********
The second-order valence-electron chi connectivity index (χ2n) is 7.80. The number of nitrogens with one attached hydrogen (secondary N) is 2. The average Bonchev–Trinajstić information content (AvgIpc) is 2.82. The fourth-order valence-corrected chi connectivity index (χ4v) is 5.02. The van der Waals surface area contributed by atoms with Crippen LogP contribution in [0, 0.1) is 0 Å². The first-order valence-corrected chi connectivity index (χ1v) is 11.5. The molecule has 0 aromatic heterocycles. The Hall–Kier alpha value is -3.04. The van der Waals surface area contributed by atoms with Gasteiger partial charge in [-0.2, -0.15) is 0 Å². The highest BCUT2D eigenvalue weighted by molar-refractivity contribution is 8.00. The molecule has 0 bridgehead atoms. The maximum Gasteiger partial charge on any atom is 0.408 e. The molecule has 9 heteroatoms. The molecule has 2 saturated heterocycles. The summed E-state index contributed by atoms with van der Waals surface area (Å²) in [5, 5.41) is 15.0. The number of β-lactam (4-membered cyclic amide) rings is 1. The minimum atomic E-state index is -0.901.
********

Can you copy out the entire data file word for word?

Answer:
The second-order valence-electron chi connectivity index (χ2n) is 7.80. The number of nitrogens with one attached hydrogen (secondary N) is 2. The average Bonchev–Trinajstić information content (AvgIpc) is 2.82. The fourth-order valence-corrected chi connectivity index (χ4v) is 5.02. The van der Waals surface area contributed by atoms with Crippen LogP contribution in [0, 0.1) is 0 Å². The first-order valence-corrected chi connectivity index (χ1v) is 11.5. The molecule has 0 aromatic heterocycles. The Hall–Kier alpha value is -3.04. The van der Waals surface area contributed by atoms with Gasteiger partial charge in [-0.2, -0.15) is 0 Å². The highest BCUT2D eigenvalue weighted by molar-refractivity contribution is 8.00. The molecule has 0 bridgehead atoms. The maximum Gasteiger partial charge on any atom is 0.408 e. The molecule has 9 heteroatoms. The molecule has 2 saturated heterocycles. The summed E-state index contributed by atoms with van der Waals surface area (Å²) in [5, 5.41) is 15.0. The number of β-lactam (4-membered cyclic amide) rings is 1. The minimum atomic E-state index is -0.901.